Washington -- I had hoped to make a thus far unmentioned aspect of the recently deceased Daniel Patrick Moynihan's life the sole topic of this column today. Then from Iraq has come news regarding the hopefully-deceased Geraldo Rivera. Surely his career as a journalist is dead, but perhaps not. He has suffered so many near-death experiences, all owing to Rivera's singularly low character and shabby journalism. Yet somehow he survives. So to say the journalistic career of Rivera is dead might be to put the cart before the ass.
Consider the ass. Before Fox News hired him he had a floundering cable talk show in the 1990s the theme of which was "The Martyrdom of President Bill Clinton." During that ongoing atrocity he was a constant shill for his hero, Bill Clinton. Time and again he was caught juggling the truth with the clownishness of a W.C. Fields ungraced by charm. Remember when he credulously reported in August 1998 that Congressman Paul McHale, at the time the first Democrat to call for Clinton's resignation, had faked his credentials as a war hero? According to Rivera, an "always reliable source" close to the White House (probably Sidney Blumenthal) told him that McHale was lying about his military decorations. McHale easily refuted the charge. Rivera had either conspired in the smearing of a patriotic veteran or failed to verify the White House leak. Naturally Rivera provided a weasel-worded apology, but so much for his respect for the military and for the truth.
During this period I had my own exposure to Rivera's phony journalism. He decided that I was part of a conspiratorial coup against Clinton and so he sent his staff to harass me with evidence of grim misdeeds. In all my adult life I have never met more deceitful journalists than Rivera and his henchmen. One of my colleagues having caught Rivera's chief thug in a lie hounded the wretch with a lawsuit until he apologized. I merely marveled at his disregard for truth and the First Amendment rights of fellow journalists.
Now Rivera has been caught in another confrontation with the truth. The American military claims he is being expelled from Iraq for vaingloriously revealing his position and that of the 101st Airborne. He insists that he is not being expelled, though Fox News is removing him from the company of the 101st Airborne and back to Kuwait. Oh well, those of us who have followed his career know how lightly he treats the truth and the American military. Ask former Congressman McHale. Or ask those soldiers who saw him reporting from Afghanistan some months back. There he was caught falsely claiming that he was reporting from a spot where American soldiers were killed under friendly fire, or from "hallowed ground" as he put it. Actually the "hallowed ground" was hundreds of miles from his cameras and microphone. After that bogus story was exposed he again sought refuge in the weasel's words. Will Fox News give him another reprieve? Will his viewers?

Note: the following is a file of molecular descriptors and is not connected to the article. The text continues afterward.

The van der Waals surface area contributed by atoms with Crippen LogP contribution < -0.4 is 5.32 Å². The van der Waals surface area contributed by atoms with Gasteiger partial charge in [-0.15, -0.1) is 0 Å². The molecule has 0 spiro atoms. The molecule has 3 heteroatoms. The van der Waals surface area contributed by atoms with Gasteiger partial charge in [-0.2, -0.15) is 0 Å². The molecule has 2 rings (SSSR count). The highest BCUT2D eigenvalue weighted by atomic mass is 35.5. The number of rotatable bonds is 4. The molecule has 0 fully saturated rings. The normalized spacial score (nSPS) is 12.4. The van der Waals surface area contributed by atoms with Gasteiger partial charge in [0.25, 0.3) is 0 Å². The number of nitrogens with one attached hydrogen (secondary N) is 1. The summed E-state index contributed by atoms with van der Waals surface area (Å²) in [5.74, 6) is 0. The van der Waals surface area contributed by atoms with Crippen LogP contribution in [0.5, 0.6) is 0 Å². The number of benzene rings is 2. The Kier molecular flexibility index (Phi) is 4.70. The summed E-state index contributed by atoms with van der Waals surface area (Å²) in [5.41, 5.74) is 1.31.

I have a term for the political culture that surrounds us, Kultursmog; for this culture is polluted with the politicized values and visions of a point of view that recognizes only its own. Rivera, during the 1990s, was a veritable smoke stack of pollution, spreading the falsehoods that Clinton was a wronged man when in fact everything Clinton got caught doing was of his own doing. The obituaries to my old friend Pat Moynihan are another example of the Kultursmog, though an innocent example. Practically everything said about Pat in the obits was true, but what was not mentioned shows the Kultursmog's capacity to disfigure the public record. Pat had been one of the first neoconservatives, which is to say, one of the first liberals to become so critical of liberalism's crack-up into extremism that they took up with conservatives.
For nearly twenty years until the late 1970s Pat was an intellectual soul mate with Irving Kristol, Gertrude Himmelfarb, Norman Podhoretz, Midge Decter, Jeane Kirkpatrick and a score or so other neocons. These were Pat's friends and collaborators on all sorts of intellectual endeavors, mostly aimed at sobering up the liberals. Pat wrote in their publications: Commentary, the Public Interest, and the Reporter. In fact he wrote in The American Spectator, and I considered him a serious intellectual influence on me. We visited frequently. My family received a silver bowl from Ambassador Moynihan from our embassy in India on the occasion of my son's birth in 1974, engraved "From Daniel Patrick Moynihan to Patrick Daniel Tyrrell."
In those days the neoconservatives' break with liberalism was a serious intellectual development. It was noted throughout the serious news media and in the universities. Yet, two decades later with the sad news of Pat's death, no mention of his deep involvement with these people could be found in the obits. He had shifted back to the left in the 1980s and 1990s and that was all that made the newspapers. The Kultursmog befogs anything that does not fit its world view. Pat once famously said liberals do not believe conservatives are part of the natural order of things. And so his adamantine judgment was sustained in the accounts of his death. Yet reality still exists. At his funeral services in Washington at old Saint Patrick's almost the whole neocon movement was there, all the above-mentioned eminences, save Kirkpatrick who is out of the country. Now there is a news scoop for the New York Sun. What is more, the neocons all grieve his death. We liked Pat and we shall miss him, even if he spent his last years wandering.
Share this Article
Like this Article
Print this ArticlePrint Article